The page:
“You must not make for yourself an idol of any kind or an image of anything in the heavens or on the earth or in the sea. You must not bow down to them or worship them, for I, the LORD your God, am a jealous God who will not tolerate your affection for any other gods. I lay the sins of the parents upon their children; the entire family is affected—even children in the third and fourth generations of those who reject me. But I lavish unfailing love for a thousand generations on thoseb who love me and obey my commands” (Exodus 20:4-6, NLT). The claims of God are exclusive, yet our hearts are naturally inclined to idolatry.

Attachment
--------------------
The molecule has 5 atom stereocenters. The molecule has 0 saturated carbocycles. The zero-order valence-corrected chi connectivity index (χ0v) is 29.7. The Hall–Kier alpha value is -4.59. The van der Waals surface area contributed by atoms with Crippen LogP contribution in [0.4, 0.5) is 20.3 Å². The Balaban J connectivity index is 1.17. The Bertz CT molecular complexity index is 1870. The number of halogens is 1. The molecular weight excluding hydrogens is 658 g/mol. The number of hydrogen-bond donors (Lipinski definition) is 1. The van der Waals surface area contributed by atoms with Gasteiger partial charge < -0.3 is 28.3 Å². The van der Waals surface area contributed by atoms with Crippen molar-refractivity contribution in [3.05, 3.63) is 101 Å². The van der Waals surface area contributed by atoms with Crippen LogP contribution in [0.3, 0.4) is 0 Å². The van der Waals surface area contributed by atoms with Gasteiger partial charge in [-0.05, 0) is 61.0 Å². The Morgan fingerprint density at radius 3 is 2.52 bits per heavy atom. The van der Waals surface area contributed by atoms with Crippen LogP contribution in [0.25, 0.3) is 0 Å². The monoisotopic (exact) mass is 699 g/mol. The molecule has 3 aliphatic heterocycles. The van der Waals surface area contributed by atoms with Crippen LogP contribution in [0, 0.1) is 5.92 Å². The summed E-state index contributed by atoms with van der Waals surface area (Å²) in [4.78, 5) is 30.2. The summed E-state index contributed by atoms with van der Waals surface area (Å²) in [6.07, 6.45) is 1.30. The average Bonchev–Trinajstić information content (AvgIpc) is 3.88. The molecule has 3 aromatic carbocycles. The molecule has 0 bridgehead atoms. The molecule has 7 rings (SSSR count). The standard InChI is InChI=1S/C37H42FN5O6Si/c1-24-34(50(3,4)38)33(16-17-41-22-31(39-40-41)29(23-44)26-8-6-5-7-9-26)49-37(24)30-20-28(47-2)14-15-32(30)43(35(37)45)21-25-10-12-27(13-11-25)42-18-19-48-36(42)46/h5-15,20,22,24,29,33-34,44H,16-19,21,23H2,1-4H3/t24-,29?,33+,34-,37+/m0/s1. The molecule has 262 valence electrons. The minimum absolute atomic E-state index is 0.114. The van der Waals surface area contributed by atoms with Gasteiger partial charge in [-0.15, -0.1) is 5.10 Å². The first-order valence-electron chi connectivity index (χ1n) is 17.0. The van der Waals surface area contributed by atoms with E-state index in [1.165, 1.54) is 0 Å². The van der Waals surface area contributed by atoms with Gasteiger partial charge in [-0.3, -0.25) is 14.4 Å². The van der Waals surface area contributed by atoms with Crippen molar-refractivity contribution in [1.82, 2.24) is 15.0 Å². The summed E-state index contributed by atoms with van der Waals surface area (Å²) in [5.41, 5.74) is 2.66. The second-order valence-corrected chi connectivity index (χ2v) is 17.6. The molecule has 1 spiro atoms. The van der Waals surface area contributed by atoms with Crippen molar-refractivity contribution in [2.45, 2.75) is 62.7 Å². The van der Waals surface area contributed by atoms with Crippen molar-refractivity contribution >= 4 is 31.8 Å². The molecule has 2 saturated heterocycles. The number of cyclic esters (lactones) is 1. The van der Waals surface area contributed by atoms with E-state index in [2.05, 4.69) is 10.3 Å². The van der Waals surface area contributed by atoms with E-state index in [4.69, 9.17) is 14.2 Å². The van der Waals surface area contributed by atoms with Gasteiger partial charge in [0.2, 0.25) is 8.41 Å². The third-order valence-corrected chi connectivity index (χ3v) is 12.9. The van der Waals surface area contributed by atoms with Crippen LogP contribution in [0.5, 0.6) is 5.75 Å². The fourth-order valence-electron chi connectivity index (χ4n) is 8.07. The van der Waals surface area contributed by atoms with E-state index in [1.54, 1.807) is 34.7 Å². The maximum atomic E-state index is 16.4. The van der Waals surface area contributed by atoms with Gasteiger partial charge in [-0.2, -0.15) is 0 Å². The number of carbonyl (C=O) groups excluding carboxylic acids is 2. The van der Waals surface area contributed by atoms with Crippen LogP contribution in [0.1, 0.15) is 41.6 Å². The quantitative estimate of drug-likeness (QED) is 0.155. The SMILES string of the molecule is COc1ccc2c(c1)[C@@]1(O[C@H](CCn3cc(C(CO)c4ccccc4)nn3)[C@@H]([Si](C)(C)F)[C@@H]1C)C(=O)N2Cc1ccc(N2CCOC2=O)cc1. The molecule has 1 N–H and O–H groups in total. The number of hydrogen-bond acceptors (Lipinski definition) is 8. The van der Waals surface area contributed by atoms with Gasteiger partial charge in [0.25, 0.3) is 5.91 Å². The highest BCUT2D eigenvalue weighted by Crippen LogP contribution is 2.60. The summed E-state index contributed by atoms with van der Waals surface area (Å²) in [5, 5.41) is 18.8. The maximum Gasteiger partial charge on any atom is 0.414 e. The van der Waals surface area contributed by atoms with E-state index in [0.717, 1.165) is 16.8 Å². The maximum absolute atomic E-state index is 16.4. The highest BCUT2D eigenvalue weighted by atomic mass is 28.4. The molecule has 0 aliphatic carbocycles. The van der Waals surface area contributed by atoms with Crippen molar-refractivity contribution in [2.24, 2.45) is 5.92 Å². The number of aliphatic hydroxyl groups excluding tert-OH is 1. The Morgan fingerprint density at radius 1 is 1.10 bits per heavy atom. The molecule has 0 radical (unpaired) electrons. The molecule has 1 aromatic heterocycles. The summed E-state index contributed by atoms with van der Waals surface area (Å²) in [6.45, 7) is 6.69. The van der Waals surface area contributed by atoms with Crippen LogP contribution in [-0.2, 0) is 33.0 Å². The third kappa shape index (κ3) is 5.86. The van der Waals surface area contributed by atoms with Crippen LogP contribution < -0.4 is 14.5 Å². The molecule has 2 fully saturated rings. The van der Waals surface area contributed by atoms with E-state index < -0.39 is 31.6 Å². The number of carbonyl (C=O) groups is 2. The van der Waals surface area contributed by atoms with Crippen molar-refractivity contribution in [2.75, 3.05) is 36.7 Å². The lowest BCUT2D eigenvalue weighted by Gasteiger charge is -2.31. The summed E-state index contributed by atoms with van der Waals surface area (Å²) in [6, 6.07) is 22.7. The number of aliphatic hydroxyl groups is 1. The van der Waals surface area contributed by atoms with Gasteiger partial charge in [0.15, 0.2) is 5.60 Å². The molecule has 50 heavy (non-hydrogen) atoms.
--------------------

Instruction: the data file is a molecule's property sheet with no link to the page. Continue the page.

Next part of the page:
Israel had scarcely caught their breath from their deliverance from Egypt. One would think that their dramatic rescue would have left a lasting impression on their hearts. Yet as God speaks these words to Moses on the mountain, Aaron is making a golden calf at the base. Why are idols so compelling? The thing about an idol is that it doesn’t have to be something we carve or chisel and erect on the mantle above the fireplace. It can be anything. An idol is when we take a good thing and make it a god thing. They can be subtle. Romans 1: 21-23 reads as follows: “Yes, they knew God, but they wouldn’t worship him as God or even give him thanks. And they began to think up foolish ideas of what God was like. As a result, their minds became dark and confused. Claiming to be wise, they instead became utter fools. And instead of worshiping the glorious, ever-living God, they worshiped idols made to look like mere people and birds and animals and reptiles.” Birds, animals, and reptiles were examples of idols in Paul’s day. In our day, we use birds, animals and reptiles as mascots for sports teams. Those of you who know me know that I like sports as much as the next person. But there’s a fine line between fanaticism and worship. We wear player jerseys, collect memorabilia, and pay big bucks for tickets. According to Deadspin, 41 of 50 states list a college coach as their highest paid state employee. Again, I’m not anti-sports. I’m simply trying to point out that idolatry is seductive and slippery, and once we erect them in our hearts they turn on us and become demanding taskmasters.